|Died||22 March 1772 (aged 53)|
|Known for||Electrostatic induction|
Compressibility of liquids
|Awards||Copley Medal (1751), (1764)|
John Canton FRS (31 July 1718 – 22 March 1772) was a British physicist. He was born in Middle Street Stroud, Gloucestershire, the son of a weaver John Canton (b. 1687) and Esther (née Davis). At the age of nineteen, under the auspices of Dr Henry Miles, he was articled for five years as clerk to Samuel Watkins, the master of a school in Spital Square, London, with whom at the end of that time he entered into partnership.
In 1750 he read a paper before the Royal Society on a method of making artificial magnets, which procured him election as a fellow of the society. In 1751 he was a recipient of the Copley Medal "On account of his communicating to the Society, and exhibiting before them, his curious method of making Artificial Magnets without the use of Natural ones." He was the first in England to verify Benjamin Franklin's hypothesis of the identity of lightning and electricity, and he made several important electrical discoveries.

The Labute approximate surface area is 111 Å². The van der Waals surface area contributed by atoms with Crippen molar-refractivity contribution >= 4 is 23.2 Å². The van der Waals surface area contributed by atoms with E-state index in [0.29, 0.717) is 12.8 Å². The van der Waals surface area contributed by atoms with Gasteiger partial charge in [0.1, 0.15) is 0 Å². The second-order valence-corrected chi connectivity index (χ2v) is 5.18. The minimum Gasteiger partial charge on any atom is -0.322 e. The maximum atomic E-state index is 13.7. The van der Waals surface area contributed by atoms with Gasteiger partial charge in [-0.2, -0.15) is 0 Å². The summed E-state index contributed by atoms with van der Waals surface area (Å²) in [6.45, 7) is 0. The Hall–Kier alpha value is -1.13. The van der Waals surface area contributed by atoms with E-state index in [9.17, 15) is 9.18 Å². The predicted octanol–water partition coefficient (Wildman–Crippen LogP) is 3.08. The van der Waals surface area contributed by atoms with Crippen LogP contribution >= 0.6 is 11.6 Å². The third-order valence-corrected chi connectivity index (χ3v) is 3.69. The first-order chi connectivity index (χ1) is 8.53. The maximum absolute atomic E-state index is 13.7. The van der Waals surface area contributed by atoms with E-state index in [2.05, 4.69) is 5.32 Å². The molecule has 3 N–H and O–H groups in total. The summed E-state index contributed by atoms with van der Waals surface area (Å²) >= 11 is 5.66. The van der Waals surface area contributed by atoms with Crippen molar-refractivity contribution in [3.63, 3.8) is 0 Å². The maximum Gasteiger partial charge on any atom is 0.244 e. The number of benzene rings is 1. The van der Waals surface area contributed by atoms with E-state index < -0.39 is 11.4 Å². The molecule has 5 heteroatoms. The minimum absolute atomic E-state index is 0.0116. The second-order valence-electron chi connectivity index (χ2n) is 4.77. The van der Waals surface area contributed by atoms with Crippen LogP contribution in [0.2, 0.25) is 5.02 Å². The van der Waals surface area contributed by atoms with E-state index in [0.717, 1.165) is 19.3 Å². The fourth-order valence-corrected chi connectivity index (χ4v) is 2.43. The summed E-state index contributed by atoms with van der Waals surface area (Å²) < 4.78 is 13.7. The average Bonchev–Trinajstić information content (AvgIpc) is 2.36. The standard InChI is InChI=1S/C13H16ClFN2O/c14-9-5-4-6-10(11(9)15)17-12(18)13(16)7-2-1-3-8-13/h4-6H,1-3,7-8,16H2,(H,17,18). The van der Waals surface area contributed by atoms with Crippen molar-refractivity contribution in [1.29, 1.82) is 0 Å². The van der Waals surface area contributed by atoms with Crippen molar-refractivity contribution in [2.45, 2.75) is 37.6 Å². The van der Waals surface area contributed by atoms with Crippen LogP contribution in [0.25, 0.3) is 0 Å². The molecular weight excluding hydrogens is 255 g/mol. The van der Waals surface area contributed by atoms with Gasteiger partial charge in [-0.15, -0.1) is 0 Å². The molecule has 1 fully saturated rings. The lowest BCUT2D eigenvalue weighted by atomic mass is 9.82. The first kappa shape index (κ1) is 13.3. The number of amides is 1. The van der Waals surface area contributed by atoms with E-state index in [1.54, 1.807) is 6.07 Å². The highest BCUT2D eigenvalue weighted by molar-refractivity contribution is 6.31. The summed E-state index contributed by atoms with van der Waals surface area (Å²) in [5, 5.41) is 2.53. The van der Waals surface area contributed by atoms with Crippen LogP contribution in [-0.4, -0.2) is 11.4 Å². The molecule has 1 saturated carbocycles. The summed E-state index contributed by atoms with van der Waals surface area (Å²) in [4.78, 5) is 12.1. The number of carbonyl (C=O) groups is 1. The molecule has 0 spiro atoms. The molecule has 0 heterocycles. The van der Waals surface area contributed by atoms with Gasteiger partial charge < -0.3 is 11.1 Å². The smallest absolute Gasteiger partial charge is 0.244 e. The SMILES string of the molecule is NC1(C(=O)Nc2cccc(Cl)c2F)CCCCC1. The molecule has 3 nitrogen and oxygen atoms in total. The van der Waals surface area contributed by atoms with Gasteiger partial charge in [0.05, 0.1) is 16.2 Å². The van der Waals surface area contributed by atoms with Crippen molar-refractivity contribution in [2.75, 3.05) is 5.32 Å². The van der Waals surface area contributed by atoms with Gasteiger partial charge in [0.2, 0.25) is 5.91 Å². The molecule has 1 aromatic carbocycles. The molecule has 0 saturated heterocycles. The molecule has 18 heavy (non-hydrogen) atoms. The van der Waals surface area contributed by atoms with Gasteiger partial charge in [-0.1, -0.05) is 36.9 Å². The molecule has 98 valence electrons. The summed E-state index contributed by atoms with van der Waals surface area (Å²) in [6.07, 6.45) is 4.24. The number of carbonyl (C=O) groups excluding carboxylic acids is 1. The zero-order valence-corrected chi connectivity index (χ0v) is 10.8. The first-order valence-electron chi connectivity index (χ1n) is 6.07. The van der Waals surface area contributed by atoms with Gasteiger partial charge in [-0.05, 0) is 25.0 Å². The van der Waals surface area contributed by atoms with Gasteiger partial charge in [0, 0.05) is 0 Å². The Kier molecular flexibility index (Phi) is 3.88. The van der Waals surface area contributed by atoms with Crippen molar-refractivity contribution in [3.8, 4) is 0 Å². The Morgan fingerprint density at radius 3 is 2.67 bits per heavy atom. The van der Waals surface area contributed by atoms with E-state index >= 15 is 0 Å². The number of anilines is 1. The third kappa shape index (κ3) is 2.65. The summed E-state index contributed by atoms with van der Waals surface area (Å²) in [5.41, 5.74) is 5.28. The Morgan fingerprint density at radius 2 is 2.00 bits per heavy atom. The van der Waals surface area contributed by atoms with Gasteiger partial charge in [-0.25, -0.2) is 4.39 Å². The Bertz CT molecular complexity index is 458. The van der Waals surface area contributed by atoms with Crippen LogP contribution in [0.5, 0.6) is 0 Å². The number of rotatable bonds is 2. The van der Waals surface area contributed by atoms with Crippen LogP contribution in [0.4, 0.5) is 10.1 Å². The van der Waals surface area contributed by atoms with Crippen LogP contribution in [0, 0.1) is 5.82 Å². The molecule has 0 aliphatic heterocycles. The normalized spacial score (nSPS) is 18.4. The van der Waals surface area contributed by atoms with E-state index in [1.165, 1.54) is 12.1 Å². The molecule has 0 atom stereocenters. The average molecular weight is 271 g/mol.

In 1762 and 1764 he published experiments in refutation of the decision of the Florentine Academy, at that time generally accepted, that water is incompressible. In 1768 he described the preparation, by calcining oyster-shell with sulphur, of the phosphorescent material known as Canton's phosphorus. His investigations were carried on without any intermission of his work as a schoolmaster. He died in London aged 53 of dropsy.
He was the recipient of letters from Thomas Bayes, which were then published by the Royal Society.